"Oftentimes, from a practical business perspective, a corporation has little choice - irrespective of the merits of the case - but to reach some sort of settlement" to prevent the matter from lingering, Mr. Andrews said.
In fact, an official with a competing lender, who requested anonymity, said the threat to Citigroup's brand name could be a major bargaining tool for the FTC that leads to a settlement. News of the suit made page 1 of Wednesday's New York Times.
"Citi has an enormous amount of money invested in its brand," said the anonymous official. "When you have a brand with that kind of prestige and prominence, you want stories like this to be one-day stories."
The FTC has brought 15 predatory lending cases in the past few years, but Richard Ritter, a fair lending consultant and co-counsel with the Washington Lawyers Committee for Civil Rights and Urban Affairs, said the suit against Associates stands out.
"This is the most significant and largest predatory lending lawsuit that the FTC has brought, because Associates is such a large, widespread subprime lender that has been accused" of committing abuses across the nation, he said.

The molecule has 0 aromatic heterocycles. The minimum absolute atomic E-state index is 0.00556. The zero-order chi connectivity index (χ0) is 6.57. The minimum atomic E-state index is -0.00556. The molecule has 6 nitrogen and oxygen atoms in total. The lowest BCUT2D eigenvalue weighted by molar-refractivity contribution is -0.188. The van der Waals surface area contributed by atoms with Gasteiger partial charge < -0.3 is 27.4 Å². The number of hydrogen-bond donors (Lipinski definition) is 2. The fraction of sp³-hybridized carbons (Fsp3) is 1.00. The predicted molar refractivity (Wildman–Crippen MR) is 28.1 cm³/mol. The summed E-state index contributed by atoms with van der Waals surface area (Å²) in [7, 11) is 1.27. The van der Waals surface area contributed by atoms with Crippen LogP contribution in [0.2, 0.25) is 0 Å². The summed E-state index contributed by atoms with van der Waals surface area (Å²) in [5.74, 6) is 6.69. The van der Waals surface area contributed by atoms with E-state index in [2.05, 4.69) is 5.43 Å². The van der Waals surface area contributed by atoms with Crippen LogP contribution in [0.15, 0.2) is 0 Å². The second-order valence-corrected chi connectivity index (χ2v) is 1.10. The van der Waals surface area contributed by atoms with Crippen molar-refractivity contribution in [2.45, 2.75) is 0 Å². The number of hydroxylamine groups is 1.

The government's lawsuit had quick ripple effects. The same day the FTC filed the suit in Atlanta, the Georgia General Assembly was voting on a bill to curb predatory lending. "Some people are very cynical about this lawsuit," Mr. O'Toole said. "Many wonder if there is a relationship between the filing of this lawsuit and the attempt to pass legislation in Georgia."
And in Washington Wednesday, Sen. Charles Schumer said that he plans to introduce legislation next week to ban prepayment penalties, mandatory credit insurance, and the financing of points and fees.
"We know that not all subprime lending is predatory, but all predatory lending is subprime," the New York Democrat said in a speech at the annual National Community Reinvestment Coalition conference, the same meeting at which Mr. Jackson spoke. "What we need is comprehensive legislation to stop predatory lending once and for all."
Modeled after a tough anti-predatory-lending law North Carolina enacted in 1999, Sen. Schumer's bill would change the thresholds of the Home Ownership Equity and Protection Act, which uses rates and fees to define high-cost loans. Under the act, high-cost loans are those that have an annual percentage rate that is 10 points higher than Treasury securities with comparable maturities or customer-paid points and fees that exceed 8% of the loan amount.
With his legislation, Sen. Schumer would change the threshold to interest rates 8% higher than the one-year Treasury bond rate and would lower the customer-paid points and fees threshold to 4%.
Sen. Schumer introduced the same bill last year, but it stalled without even a hearing. He said Wednesday that he plans to push Senate Banking Committee Chairman Phil Gramm to hold hearings on the measure, the Predatory Lending Deterrence Act.
However, the Texas Republican has said the term "predatory lending" must be defined before he will consider moving legislation through his committee.
Michele Heller contributed to this story.